Back in 2014, a report by Cardiff Business School for UK Trade and Investment found that deficient language skills were costing the UK 3.5% of its GDP. The UK has long languished behind Europe when it comes to language learning, the business impact of this is rarely discussed with any sense of urgency. However, with Brexit fast approaching, the value of being able to speak foreign languages – certainly so far as the business world is concerned – is increasing.
Looking at the likely impact of Brexit, the British Council recommended in 2017 that the UK would need speakers of Spanish, Mandarin Chinese, French, Arabic and German “for prosperity and influence” following its uncoupling from the European Union. Until now, companies have often relied on professional translation services when they need to develop business relationships. Companies looking to forge partnerships with China, for example, will turn to Mandarin translation services in order to do so.
However, in the brave new post-Brexit world, UK businesses will need to do all they can to get ahead. The British Council has identified a “growing language deficit” in the UK, which is precisely the opposite of what is needed for the UK to achieve strong economic performance when it strikes out on its own in 2019.
Interestingly, the UK’s existing language industry, which is worth around £1 billion, relies heavily on EU citizens when it comes to translation and interpretation services. This is yet another factor that could land the country in bother post-Brexit.
One way to address these coming concerns is to focus on languages. Leading academics and linguists have recently flagged up the need to do so, speaking at the Hay Literary Festival.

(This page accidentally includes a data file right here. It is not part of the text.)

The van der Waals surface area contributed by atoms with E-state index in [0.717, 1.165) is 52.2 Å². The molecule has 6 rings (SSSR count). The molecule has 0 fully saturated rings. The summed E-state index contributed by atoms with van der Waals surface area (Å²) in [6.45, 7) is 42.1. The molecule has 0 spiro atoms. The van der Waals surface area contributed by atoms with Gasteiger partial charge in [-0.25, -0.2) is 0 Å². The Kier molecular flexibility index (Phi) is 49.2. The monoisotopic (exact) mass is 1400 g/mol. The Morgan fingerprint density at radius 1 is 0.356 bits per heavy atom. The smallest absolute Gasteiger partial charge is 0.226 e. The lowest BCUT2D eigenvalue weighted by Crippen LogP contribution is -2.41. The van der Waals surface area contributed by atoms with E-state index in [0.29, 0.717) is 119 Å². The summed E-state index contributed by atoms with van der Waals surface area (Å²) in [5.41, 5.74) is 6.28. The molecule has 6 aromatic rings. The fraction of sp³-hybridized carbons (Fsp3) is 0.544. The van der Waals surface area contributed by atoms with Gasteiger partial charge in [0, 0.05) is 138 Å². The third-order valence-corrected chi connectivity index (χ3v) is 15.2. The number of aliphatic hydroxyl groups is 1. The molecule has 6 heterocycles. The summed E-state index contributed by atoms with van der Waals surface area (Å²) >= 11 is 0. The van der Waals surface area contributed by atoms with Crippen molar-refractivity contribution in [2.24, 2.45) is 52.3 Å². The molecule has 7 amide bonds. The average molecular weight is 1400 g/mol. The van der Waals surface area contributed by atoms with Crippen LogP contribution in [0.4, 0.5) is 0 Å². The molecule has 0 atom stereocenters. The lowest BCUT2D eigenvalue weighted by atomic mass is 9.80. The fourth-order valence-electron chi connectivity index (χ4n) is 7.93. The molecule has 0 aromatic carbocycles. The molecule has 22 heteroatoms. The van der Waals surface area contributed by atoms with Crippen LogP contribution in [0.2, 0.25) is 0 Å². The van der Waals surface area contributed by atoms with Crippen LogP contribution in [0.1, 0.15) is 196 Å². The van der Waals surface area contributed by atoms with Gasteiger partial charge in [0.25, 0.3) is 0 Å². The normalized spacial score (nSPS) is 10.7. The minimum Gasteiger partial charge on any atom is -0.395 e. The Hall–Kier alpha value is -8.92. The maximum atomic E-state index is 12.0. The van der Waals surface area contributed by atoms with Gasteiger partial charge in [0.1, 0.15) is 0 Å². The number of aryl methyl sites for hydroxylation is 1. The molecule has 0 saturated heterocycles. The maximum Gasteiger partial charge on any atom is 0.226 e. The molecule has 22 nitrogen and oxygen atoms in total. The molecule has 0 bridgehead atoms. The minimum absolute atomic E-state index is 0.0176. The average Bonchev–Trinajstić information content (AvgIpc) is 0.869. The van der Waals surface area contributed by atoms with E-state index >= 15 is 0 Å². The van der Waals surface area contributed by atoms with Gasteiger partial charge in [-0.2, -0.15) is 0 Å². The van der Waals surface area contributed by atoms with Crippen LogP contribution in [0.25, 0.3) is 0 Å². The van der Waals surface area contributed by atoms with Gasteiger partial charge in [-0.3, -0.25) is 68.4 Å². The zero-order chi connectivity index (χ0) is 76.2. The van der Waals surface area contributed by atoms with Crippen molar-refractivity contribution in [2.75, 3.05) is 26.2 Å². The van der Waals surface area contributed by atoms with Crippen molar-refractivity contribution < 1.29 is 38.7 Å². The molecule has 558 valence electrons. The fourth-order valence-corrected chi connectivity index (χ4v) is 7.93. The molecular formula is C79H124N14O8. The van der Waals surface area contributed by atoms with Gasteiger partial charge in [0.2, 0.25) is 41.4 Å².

“Brexit was the biggest impact that we saw in the state sector,” comments linguist Teresa Tinsley, speaking to British Council research on attitudes to learning languages in the UK. “I don’t know if it has to do with the general sense of isolationism or anti-immigrant or anti-foreigner feeling, or perhaps a mistaken idea of what’s going to happen when we leave the European Union, that we won’t need to speak other languages anymore.”
Indeed, the reason itself does not matter so much as the fact that the UK needs to refocus sharply on its linguistic abilities. With fewer and fewer children learning languages in school after the age of 14, thanks to it no longer being compulsory to do so, could the business community come to the rescue? Might we see a post-Brexit world where savvy business owners arrange language lessons for their staff, just as they currently train staff on, say, health and safety matters? Only time will tell.
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